The Saudi economy and banks will be the biggest beneficiaries of the current surge in oil prices, continuing low interest rates and a booming local stock market, according to a new special report by Fitch. These, alongside a global economy recovery, helped the Saudi banks deliver strong earnings in 2003, in spite of heightened security concerns in the Middle East.
In the report, Fitch says growth at the Saudi banks will also be supported by increased loan demand, which is likely to offset pressure on margins from low interest rates and increase in non-interest bearing deposits. In addition, cost reduction will come to the forefront as an alternative means of boosting profitability.
In 2003, all Saudi banks with the exception of one reported strong results on the back of buoyant market conditions within the Kingdom, however, the continuing decline in interest rates, resulted in varying performance levels.
The two largest listed banks, excluding National Commercial Bank, with the biggest franchises were the poorest performers as the small- and medium-sized banks continued to record the highest rates of profit growth.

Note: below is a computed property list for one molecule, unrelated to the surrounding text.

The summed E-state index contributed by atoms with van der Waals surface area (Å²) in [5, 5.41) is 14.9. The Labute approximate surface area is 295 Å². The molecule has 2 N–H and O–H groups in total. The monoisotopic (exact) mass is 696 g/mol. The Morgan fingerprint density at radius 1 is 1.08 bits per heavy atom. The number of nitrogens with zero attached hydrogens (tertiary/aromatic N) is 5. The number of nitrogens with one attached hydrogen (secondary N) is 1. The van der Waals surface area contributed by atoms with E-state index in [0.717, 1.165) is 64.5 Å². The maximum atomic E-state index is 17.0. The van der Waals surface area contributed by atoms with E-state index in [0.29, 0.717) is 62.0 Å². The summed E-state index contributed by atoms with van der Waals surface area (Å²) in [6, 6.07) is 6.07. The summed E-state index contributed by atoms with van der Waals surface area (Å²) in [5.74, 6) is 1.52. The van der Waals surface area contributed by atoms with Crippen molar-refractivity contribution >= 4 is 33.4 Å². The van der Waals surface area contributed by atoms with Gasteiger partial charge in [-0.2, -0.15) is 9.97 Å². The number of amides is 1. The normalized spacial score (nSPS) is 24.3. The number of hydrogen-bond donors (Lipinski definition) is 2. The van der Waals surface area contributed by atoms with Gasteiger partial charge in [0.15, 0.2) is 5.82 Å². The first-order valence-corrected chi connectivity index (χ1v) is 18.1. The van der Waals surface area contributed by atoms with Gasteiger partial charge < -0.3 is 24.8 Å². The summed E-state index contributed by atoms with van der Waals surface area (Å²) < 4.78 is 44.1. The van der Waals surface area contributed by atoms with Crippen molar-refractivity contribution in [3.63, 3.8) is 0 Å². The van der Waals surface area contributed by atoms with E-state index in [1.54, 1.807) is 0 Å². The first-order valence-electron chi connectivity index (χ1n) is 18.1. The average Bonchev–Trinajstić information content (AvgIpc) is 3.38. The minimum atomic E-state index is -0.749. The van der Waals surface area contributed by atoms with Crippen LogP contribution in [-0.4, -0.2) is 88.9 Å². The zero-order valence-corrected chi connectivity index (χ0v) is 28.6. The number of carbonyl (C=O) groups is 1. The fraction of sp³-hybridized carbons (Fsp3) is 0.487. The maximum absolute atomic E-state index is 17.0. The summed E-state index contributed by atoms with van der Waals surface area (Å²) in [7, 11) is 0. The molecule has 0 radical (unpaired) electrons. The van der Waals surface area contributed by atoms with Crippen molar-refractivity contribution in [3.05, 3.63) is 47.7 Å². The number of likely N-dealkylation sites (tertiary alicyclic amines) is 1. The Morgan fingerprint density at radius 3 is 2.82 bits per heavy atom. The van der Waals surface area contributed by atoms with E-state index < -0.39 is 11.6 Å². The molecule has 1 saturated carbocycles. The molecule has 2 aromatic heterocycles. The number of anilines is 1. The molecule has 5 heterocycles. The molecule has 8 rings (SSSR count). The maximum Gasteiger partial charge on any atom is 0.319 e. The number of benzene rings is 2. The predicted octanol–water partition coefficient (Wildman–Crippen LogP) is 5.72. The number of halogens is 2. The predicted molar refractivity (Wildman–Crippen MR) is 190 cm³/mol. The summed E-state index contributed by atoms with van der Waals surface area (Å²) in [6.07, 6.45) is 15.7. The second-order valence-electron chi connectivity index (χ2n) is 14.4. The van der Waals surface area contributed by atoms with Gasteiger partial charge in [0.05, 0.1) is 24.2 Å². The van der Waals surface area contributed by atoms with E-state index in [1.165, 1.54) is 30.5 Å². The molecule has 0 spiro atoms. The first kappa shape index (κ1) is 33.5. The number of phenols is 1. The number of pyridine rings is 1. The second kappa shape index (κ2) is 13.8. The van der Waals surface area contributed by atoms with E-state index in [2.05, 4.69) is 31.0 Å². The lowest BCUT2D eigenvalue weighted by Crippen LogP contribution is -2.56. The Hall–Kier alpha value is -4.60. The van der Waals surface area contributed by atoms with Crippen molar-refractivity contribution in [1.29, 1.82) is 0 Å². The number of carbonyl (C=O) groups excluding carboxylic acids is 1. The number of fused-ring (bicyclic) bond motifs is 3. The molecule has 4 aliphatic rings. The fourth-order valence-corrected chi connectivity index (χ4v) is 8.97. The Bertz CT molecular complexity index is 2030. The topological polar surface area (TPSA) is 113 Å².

A global economic recovery and growing demand for oil resulting in surging oil prices have resulted in surplus liquidity being kept within the Kingdom. The banks have been a significant beneficiary of this influx of funds with deposits growing by 9.8 percent and non-interest bearing deposits increasing by 11.6 percent. This coupled with continuing demand for consumer loans, strong growth in commercial loans and a powerful performance from the local stock market have been the principal drivers of Saudi banks profitability in 2003.
Despite the surge in consumer and commercial lending, credit quality of the individual and corporate has held up quite well and credit losses have been relatively benign to date. The build up of reserves in good times by all Saudi banks should help them weather a downturn. — (menareport.com)
© 2004 Mena Report (www.menareport.com )